When the Chicago Blackhawks look back on the problems that plagued them this season, it ultimately will point to the blue line. The defense was a big reason the offseason began before the calendar hit the month of May.
My look back at the Blackhawks season continues with a look at the defense. In the first installment, I cast my gaze on the players up front. Look for other positions to be put under the microscope later this week.
Chicago has seen a huge drop on the defensive end since winning the Stanley Cup in 2010. That season, the team had a goal differential of plus-53. The 209 goals allowed by the 'Hawks was the third-best total in the league.
Since the parade, things have gone south in the last two seasons. The goal differential fell to plus-27 a season ago and to plus-three this season. Chicago saw their position fall from third to 13th to 22nd in goals allowed.
Half of the cup-winning defense is still on patrol. How much difference could Brian Campbell, Brent Sopel and Cam Barker/Kim Johnsson/Nick Boynton, who shared time in the sixth spot, make? (I know Dustin Byfuglien played defense in the playoffs, but he was used primarily as a forward in 2009-10.)
Apparently quite a bit, as the numbers speak for themselves.
Here are some thoughts on this year's crop of defensemen. Again, I'm not grading anyone and will be spotlighting these players later this offseason.
Took over the mantle of No. 1 defenseman on this team with another solid season.
As I pointed out last year at this time, Seabs is Chicago's most physical and consistent defender. He led the back end in goals and hits again and added the team lead in blocks this season.
The new contract seems like a good deal with the price of premier defensemen skyrocketing.
This season saw Keith rebound from the disinterested performance of a season ago.
He averaged 26:53 per contest in 74 games. That tied Campbell for tops in the NHL as well as his average time on ice from 2010-11. Both are career highs, which is a problem no matter what those promos say about his lung capacity.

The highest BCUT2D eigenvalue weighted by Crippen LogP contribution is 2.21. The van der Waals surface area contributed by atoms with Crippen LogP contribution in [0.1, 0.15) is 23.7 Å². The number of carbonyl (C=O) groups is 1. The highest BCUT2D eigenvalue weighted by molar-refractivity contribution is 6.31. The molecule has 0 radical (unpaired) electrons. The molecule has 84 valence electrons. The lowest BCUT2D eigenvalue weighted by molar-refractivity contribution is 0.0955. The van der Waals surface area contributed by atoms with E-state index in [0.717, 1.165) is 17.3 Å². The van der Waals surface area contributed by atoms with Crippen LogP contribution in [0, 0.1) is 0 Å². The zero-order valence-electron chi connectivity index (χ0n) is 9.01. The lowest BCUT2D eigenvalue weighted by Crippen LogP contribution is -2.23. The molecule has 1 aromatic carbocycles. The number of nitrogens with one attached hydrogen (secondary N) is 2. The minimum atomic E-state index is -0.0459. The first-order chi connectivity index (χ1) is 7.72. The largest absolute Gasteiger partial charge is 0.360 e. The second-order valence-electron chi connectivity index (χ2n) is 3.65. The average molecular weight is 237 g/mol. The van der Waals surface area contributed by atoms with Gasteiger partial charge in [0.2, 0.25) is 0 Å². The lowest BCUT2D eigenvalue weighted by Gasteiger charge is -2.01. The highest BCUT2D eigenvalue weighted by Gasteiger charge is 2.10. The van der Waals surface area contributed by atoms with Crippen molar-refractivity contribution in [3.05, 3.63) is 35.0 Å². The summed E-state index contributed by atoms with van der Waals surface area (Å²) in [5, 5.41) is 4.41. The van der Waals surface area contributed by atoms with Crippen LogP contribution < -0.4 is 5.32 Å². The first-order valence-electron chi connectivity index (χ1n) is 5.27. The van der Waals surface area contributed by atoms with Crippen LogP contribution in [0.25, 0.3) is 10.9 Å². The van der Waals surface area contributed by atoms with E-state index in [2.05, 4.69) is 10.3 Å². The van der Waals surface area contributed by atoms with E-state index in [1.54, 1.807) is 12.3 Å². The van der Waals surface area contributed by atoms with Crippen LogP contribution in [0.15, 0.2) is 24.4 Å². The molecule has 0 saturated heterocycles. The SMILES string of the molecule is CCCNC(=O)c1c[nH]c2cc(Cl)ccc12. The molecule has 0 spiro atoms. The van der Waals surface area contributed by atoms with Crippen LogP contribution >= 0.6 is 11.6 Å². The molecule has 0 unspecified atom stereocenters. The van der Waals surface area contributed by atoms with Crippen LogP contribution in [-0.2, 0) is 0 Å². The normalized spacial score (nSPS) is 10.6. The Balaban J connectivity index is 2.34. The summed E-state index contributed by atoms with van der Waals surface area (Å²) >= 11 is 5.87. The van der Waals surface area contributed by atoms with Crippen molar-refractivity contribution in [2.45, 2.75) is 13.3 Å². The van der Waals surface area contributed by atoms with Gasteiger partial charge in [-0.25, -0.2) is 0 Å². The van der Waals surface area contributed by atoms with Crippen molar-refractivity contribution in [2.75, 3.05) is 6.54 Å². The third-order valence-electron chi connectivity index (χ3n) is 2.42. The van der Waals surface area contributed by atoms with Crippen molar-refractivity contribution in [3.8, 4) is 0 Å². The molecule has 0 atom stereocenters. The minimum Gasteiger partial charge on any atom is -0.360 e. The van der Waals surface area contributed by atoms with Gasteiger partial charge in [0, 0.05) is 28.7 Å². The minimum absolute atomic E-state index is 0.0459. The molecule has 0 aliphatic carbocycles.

For a young defenseman learning the NHL ropes on the go, he had a promising season in his first full loop. For a player charged with replacing Campbell, not so much.
Leddy should have been playing third-pairing minutes instead of the 22:04 he got per game. He was one of two 'Hawks who appeared in every game this season (the other was Patrick Kane).
Okay, he doesn't score. The offensive game is probably not blossoming the way you'd like to see. His point total did improve despite playing in just 69 games.
Hjalmarsson won't likely live up to Stan Bowman's matching of the four-year, $14 million offer sheet two summers ago, but he would cost more to replace now. Chicago needs more shot-blockers and Hjalmarsson is big in this area.
Bowman got him to play defense and play the penalty kill and Joel Quenneville used him in nearly the opposite way.
If he is used correctly and recovers from the concussion that kept him out for the last three months, Montador is capable of holding down solid third-pairing responsibilities. Isn't that why he was signed?
He came aboard to be a reserve defensman, not hold down a port on the third pairing all season. Was as slow as advertised but it's hard to say he didn't meet expectations.
Just remember that the expectations weren't much.
Lepisto always seemed to play pretty well on the third pairing when Quenneville used him, which wasn't much.
I would have preferred to see him in 60 games on that pairing as opposed to the rotation Quenneville used there, but for some reason Bowman's late free-agent signing wasn't Quenneville's cup of tea.
Certainly had his moments upon being called up. Showed signs of the rugged defender he is purported to be.
Olsen is lacking in speed and could probably benefit from a full year in Rockford as opposed to sitting and watching in Chicago.
He worked hard to improve his skating. Other than fighting, Scott did little the last three guys couldn't do.
The locker room lost a friendly face, but Chicago managed to get by without his three minutes a night.
Like fellow Plan B Chris Campoli last season, Oduya's addition was helpful but not the impact player needed at the time. He skated a lot of minutes, especially with Montador out of commission. He played well upon hitting town.
At $1.5 million on the third pairing, re-signing Oduya could be a solid defensive move. At his current price, no thanks.
Assuming Montador is healthy, he and Leddy could provide a third pairing that Quenneville has the confidence to play 15 minutes a night. That really means picking up a physical second-pairing type might reverse the trend of the past few seasons.
Will one be available come summer? Will Quenneville and Bowman be on the same page as to how to use any new defensive acquisitions? Stay tuned.
Part three of the season review looks at the organization's situation in goal and will be followed by spotlights on Blackhawks prospects, the coaching staff and the front office.
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